New figures released by the Australian Bureau of Statistic (ABS) have shown a 4.8 per cent drop in electricity prices in Brisbane during the last quarter.

Queensland Minister for Energy, Dr Anthony Lynham, said, “This is in stark contrast to a 1.8 per cent increase recorded nationally in the latest Consumer Price Index figures.’

“These figures very clearly show that our measures to ease the pain for electricity users are working and we have only been able to achieve this because our electricity assets, unlike other states, remain publicly-owned.

“Prices for electricity have now fallen in the last two quarters – the first quarterly falls in electricity prices in Brisbane.”

According to the ABS report, which compared eight capital cities, “The rises are partially offset by falls in electricity (-4.8 per cent) and international holiday travel and accommodation (-3.6 per cent). The fall in electricity prices is due to discounting by energy retailers.”

“Our $2 billion Affordable Energy Plan is well and truly kicking in for Queenslanders,” Dr Lynham said.

Under its Affordable Energy Plan, the government is providing:

  • A two-year cap on electricity price rises to average inflation
  • A $50 annual rebate over the next two years, as a dividend for customers from the publicly-owned electricity businesses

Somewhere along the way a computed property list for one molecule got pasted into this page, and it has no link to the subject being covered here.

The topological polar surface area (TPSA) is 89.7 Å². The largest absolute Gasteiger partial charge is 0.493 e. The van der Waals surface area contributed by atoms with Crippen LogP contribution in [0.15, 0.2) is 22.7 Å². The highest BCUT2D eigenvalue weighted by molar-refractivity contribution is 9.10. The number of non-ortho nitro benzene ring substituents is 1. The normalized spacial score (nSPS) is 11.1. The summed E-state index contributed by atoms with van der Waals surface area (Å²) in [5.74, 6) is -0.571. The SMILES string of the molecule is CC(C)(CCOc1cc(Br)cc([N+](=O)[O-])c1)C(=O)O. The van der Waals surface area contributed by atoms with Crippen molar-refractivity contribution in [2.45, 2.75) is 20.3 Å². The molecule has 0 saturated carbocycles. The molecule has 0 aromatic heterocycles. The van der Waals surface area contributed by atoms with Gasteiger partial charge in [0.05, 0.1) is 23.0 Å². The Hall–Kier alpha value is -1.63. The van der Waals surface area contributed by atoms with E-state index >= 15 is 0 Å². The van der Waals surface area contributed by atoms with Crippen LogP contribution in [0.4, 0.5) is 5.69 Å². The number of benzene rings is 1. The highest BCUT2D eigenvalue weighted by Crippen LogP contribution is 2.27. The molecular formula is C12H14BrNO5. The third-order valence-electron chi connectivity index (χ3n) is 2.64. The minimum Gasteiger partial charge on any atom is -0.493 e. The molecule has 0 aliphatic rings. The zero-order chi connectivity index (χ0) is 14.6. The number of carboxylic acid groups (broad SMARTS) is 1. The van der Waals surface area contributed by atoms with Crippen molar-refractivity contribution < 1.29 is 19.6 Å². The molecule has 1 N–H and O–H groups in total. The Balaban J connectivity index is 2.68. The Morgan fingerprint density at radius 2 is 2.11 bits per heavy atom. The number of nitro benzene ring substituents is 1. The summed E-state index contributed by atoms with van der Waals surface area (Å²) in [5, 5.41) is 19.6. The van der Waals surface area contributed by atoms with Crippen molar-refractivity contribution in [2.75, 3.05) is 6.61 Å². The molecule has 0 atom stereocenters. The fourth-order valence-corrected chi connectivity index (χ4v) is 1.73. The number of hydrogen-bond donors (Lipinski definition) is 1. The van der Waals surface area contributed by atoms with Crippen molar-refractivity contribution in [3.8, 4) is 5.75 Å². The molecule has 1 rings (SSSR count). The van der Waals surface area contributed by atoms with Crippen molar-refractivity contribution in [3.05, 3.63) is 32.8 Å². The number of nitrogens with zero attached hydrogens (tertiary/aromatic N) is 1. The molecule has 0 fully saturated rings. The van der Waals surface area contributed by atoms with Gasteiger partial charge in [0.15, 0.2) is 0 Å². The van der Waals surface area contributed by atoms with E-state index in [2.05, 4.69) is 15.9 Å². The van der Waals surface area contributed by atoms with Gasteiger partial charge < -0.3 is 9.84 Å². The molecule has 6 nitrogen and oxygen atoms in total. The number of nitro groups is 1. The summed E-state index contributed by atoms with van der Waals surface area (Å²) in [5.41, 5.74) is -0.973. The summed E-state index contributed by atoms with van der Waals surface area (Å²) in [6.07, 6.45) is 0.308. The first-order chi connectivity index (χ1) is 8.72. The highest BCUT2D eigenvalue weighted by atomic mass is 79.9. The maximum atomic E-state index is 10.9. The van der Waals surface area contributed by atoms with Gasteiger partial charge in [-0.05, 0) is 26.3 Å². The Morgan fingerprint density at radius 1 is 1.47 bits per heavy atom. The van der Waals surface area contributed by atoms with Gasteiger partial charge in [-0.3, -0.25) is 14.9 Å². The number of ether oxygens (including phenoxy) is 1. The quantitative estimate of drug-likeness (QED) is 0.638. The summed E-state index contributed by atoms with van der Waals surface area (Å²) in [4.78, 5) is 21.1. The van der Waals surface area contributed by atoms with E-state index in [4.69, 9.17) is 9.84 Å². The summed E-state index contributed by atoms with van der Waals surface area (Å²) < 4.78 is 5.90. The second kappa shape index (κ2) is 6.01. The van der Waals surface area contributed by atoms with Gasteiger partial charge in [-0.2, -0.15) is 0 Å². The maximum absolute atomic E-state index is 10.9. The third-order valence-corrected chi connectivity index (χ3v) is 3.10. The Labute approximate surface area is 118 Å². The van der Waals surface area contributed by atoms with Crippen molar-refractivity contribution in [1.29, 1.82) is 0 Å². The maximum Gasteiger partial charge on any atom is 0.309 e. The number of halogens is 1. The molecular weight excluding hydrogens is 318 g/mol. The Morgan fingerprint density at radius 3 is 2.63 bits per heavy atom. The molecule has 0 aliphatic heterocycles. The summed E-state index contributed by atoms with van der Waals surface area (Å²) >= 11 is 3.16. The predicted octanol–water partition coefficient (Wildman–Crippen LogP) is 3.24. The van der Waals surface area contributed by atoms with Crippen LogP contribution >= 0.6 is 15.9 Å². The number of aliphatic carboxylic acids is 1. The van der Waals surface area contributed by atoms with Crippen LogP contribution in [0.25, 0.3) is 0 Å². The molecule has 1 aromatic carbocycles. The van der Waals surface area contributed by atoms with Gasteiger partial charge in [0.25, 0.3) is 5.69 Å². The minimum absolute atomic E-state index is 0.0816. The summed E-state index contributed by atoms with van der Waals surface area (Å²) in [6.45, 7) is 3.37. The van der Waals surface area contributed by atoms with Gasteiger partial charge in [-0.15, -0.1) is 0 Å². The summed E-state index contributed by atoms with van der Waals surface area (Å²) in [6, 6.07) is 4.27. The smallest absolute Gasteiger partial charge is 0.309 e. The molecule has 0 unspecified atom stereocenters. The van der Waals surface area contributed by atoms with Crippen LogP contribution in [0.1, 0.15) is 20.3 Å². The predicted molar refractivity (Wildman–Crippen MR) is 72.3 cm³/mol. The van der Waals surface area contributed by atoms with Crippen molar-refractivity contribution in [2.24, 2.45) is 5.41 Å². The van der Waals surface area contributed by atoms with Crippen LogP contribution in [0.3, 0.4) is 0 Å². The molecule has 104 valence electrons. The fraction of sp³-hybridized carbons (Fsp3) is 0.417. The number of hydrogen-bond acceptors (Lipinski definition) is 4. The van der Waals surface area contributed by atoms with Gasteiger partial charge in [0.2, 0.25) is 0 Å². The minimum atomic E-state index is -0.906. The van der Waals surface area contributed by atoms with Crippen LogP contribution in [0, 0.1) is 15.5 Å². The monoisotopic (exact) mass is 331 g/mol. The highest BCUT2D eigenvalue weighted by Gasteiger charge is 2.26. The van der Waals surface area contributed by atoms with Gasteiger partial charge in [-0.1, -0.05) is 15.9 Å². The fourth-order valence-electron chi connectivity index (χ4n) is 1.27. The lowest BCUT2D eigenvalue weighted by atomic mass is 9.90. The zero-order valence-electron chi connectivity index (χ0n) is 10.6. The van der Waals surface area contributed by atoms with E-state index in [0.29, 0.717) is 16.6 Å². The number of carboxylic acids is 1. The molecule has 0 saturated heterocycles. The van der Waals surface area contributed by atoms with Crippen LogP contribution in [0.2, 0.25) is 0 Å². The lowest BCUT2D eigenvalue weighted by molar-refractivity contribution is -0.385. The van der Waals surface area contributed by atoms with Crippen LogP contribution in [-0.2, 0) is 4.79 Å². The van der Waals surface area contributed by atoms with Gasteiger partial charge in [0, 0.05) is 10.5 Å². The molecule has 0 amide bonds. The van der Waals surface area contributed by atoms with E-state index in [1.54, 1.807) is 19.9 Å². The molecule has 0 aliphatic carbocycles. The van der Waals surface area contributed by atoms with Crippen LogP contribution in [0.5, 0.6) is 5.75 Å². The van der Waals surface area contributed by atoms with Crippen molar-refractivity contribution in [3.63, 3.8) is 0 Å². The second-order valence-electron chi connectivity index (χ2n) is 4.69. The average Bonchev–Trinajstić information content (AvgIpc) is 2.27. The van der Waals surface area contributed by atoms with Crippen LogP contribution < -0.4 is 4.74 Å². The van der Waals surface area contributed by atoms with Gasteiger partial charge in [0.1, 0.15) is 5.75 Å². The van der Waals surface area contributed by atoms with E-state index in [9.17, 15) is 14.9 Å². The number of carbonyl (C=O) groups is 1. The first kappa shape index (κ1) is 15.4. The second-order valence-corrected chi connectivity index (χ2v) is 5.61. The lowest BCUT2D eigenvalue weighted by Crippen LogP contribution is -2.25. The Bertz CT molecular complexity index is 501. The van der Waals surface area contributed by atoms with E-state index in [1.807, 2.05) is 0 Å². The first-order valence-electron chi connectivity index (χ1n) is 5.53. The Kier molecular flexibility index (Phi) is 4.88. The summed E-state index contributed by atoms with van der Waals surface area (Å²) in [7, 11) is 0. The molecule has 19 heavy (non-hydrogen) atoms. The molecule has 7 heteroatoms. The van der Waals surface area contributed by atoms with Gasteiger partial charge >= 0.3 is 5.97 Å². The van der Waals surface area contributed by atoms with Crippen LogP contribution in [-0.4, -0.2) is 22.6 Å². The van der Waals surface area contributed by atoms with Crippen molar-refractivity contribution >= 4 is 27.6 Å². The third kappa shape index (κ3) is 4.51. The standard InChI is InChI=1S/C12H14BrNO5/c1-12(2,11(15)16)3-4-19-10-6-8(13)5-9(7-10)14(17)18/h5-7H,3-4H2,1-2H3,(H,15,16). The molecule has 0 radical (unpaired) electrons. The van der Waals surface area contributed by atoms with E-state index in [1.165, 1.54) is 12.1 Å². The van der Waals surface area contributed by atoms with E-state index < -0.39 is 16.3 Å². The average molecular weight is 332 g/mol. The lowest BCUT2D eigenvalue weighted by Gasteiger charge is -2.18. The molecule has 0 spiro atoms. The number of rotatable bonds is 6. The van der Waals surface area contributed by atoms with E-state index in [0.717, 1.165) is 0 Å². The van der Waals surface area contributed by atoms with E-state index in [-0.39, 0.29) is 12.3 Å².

South East Queenslanders also have been encouraged to shop around and choose the electricity retailer that offers the best deal.

Almost every SEQ electricity retailer signed up to the Affordable Energy Pledge to pass on all the savings to consumers that the government is making in its publicly-owned electricity system.

“Further proof that we are on the right path also came from the Queensland Competition Authority which flagged prices to drop in regional Queensland by up to 4.3 per cent following their draft determination. A final determination will be released on 31 May,’’ Dr Lynham said.

“If the final decision reflects the draft, regional households could expect to see a 2.3 per cent drop in their annual power bill in the next financial year, or an average of $35.

“Regional small businesses could see a drop in their power bill of 4.3 percent, or $110.” 

Charlotte Pordage is Editor of Utility magazine, a position she has held since November 2018. She joined the team as an Associate Editor in October 2017, after sharpening her writing and editing skills across a range of print and digital publications. Charlotte graduated from Royal Holloway, University of London, in 2011 with joint honours in English and Latin. When she's not putting together Australia's only dedicated utility magazine, she can usually be found riding her horse or curled up with a good book.

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